In a significant boost to the WHO’s COVAX initiative, the President is all set to announce a donation of 500 million doses to the program. This tranche is expected to benefit 92 low-income countries and the African Union.
Along with the other Quad members, United States has come together to deliver one billion doses in the Indo-Pacific region. With these pledges, America will soon put a dent in China’s efforts to further its hegemonic agenda with the most vulnerable nations.
While these numbers seem like a lot, the fact remains that billions of doses are needed to vaccinate people around the globe. Many countries have little or no infrastructure and scarce means to carry out vaccination drives on their own. And for us to move past the pandemic, a majority of the world population must be vaccinated.
- The visit to Baghdad by a delegation of the Patriotic Union of Kurdistan (PUK), the Kurdish nationalist party founded by the late President Jalal Talabani, reflected a tendency by the PUK to openly ally itself with parties and militias loyal to Iran.
- This is a new development as Kurdish parties and groups used to keep their alliances within the Kurdish fold so as to preserve the appearance of unity inside the Iraqi parliament.
- The same sources said that Iran, the historical ally of the Patriotic Union of Kurdistan, welcomes any support for its loyal political bloc.
- However, an Iraqi MP has described the prospective alliances between Shia and Kurdish parties as akin to “opening a new chapter with a friend who tends to practice blackmail against a particular side that is not confident it has full legitimacy.”
- The repression of hundreds of thousands of China's Uyghur Muslim minority amounts to "crimes against humanity," a report published by human rights group Amnesty International said.
- All of the more than 50 former detainees that Amnesty interviewed said they had been detained for conduct such as possessing a religious-themed picture or communicating with someone abroad.
- Many detainees described first being taken for questioning in police stations where they were attached to steel chairs with leg irons and handcuffs.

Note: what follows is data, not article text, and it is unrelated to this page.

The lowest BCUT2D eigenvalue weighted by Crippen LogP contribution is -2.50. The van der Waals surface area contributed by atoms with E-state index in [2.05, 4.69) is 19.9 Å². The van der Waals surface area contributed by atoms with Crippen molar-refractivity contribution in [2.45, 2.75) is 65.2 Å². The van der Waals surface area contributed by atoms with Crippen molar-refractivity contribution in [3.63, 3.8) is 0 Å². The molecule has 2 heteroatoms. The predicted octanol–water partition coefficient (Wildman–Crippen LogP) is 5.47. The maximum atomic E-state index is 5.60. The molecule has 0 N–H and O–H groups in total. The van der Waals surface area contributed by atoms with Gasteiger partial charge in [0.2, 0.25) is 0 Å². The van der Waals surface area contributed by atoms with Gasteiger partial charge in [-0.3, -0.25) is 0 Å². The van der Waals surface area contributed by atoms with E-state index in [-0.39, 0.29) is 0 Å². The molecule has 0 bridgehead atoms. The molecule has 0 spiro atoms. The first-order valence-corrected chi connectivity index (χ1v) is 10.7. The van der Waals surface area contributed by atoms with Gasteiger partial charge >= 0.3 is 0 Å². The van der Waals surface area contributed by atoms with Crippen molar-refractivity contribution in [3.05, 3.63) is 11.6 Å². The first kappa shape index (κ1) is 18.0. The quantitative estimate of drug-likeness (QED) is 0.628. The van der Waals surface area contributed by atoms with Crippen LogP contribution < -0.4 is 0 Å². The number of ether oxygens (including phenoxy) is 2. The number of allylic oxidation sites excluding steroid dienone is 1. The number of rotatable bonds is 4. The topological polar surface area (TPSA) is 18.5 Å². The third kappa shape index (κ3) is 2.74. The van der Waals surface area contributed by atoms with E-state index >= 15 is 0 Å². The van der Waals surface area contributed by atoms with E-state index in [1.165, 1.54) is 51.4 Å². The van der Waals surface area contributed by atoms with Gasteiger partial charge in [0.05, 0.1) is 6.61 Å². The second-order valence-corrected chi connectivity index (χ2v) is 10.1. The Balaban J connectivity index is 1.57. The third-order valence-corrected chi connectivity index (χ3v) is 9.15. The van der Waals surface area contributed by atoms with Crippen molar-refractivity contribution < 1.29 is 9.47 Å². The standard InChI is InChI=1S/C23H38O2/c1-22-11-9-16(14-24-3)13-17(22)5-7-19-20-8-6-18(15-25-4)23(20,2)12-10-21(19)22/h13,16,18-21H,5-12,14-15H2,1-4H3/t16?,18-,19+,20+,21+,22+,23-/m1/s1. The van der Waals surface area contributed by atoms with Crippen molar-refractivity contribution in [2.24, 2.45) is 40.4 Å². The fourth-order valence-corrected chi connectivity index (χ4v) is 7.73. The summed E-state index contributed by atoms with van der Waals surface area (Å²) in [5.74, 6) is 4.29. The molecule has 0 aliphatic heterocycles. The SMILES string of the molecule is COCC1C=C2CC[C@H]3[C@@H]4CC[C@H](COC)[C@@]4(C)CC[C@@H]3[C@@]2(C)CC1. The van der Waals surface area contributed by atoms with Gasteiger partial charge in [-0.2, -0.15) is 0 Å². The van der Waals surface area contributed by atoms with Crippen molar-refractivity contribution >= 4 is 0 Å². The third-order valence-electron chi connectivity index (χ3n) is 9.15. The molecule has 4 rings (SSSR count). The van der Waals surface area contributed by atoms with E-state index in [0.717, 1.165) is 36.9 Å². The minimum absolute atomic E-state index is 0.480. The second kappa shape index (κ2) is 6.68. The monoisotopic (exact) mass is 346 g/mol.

- They said beatings, sleep deprivation, and overcrowding were common, and in "extraordinarily regimented" internment camps, they had no privacy or autonomy and risked harsh punishments.
- The US government accuses China of waging "genocide" in Xinjiang. Britain has declined to use that designation but joined the United States and Germany last month in calling on Beijing to end repression of the Uyghur minority.
- The arrests come amid a greater call to take on financial crimes nationwide.
- The bust spanned 23 different major provinces and cities and rounded up more than 170 “criminal gangs,” the Ministry said.
- These arrests are happening amid Chinese authorities fighting to rein in crypto nationwide.
- This, the fifth leg of what local authorities dubbed “Operation Card Broken,” is meant to crack down on fraudsters peddling phone cards and credit cards across international borders.
- Back in late 2020, Chinese President Xi Jinping pushed law enforcement to take a tougher stance on telco fraud after more than 30,000 people were caught committing these sorts of scams in the first half of the year.
- Per the Ministry’s statement, the people caught up in the latest crackdown weren’t only the telco fraudsters themselves, but also folks who offered bitcoin-laundering services to these criminal enterprises.
- The coffee chain said it was seeing "temporary supply shortages" for items such as oat milk.
- Other than oat milk, Starbucks would not confirm which other ingredients were affected.
- But an internal memo, seen by Business Insider, suggests that 25 different products are on a "temporary hold," including hazelnut syrup, chai tea bags, and green iced tea.
- Earlier this week, it announced that customers in the U.S. would be allowed to start using reusable cups again to get a discount on their drinks in company-owned cafes.
- The Seattle-based firm is among several companies in the U.S., facing supply chain issues and a shortage of workers in recent weeks.